Followers of God.
Numbers 9-10, Luke 20
In the second year, in the second month, on the twentieth day of the month, the cloud lifted from over the tabernacle of the testimony, and the people of Israel set out by stages from the wilderness of Sinai. And the cloud settled down in the wilderness of Paran. – Numbers 10:11-12 ESV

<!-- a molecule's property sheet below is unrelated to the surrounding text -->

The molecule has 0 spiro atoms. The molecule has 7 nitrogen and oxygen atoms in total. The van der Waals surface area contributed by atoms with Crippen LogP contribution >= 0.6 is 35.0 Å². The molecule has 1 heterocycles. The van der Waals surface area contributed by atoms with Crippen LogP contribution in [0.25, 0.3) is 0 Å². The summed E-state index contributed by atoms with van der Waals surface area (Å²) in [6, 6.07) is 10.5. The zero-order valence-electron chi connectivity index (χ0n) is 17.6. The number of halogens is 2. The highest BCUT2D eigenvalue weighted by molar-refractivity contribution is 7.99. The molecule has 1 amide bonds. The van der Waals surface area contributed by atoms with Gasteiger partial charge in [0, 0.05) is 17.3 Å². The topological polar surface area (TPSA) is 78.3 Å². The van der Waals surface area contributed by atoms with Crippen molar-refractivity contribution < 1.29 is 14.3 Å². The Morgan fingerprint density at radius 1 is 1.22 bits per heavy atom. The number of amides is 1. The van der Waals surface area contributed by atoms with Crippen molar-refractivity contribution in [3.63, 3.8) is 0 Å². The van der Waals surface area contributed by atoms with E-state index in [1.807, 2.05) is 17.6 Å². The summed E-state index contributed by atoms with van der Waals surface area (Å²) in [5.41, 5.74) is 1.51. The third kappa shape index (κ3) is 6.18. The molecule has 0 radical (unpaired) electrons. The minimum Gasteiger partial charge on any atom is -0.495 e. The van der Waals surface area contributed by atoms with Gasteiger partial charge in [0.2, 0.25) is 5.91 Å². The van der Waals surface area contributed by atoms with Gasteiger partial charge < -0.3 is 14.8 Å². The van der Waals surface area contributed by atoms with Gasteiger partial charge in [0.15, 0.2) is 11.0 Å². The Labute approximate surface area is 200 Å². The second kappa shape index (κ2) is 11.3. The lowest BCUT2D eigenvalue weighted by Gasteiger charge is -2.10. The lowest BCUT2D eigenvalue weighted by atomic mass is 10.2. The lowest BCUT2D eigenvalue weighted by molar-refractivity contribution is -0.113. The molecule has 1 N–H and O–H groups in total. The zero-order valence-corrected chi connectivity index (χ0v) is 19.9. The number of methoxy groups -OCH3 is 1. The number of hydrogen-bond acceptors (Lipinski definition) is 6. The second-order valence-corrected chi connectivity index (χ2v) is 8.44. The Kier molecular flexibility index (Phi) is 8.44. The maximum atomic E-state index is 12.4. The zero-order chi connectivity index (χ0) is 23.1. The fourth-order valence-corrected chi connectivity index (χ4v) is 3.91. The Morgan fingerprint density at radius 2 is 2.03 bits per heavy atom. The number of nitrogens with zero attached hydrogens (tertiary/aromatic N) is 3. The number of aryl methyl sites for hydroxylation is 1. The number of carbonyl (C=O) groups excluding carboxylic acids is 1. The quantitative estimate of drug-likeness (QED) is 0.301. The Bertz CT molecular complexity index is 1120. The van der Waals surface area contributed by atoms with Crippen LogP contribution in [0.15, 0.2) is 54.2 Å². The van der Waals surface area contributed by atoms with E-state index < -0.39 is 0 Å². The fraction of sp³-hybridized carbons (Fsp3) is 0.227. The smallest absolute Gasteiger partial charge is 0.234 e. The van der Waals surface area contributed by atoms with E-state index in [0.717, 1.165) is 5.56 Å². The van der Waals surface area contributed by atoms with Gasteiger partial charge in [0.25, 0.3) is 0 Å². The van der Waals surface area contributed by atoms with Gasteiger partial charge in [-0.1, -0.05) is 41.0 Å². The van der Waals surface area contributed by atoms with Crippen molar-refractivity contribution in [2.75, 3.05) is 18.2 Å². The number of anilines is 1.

God led His people. From the moment He set them free from captivity in Egypt, He had directed their path. He had gone before them, guiding their every step along the way and providing for their every need. But they had to follow. They couldn’t veer to the right or the left. They couldn’t go off in another direction. If they did, they would suffer the consequences. God’s leadership required faithful followers. It reminds me of the chorus of the classic old hymn, Where He Leads Me I Will Follow. It simply says, “Where He leads me I will follow; I’ll go with Him, with Him, all the way.” The people of Israel had spent nearly a year camped at the base of Mount Sinai. During that time, God had given them His law and provided them with the construction plans for the Tabernacle. He had given them the sacrificial system in order to provide a means of atoning for and receiving forgiveness for their sins. There at Mount Sinai they enjoyed God’s presence and provision, but Mount Sinai was not their final destination. They were not where God wanted them to be. So “In the second year, in the second month, on the twentieth day of the month, the cloud lifted from over the tabernacle of the testimony, and the people of Israel set out by stages from the wilderness of Sinai. And the cloud settled down in the wilderness of Paran” (Numbers 10:11-12 ESV). God led and the people followed.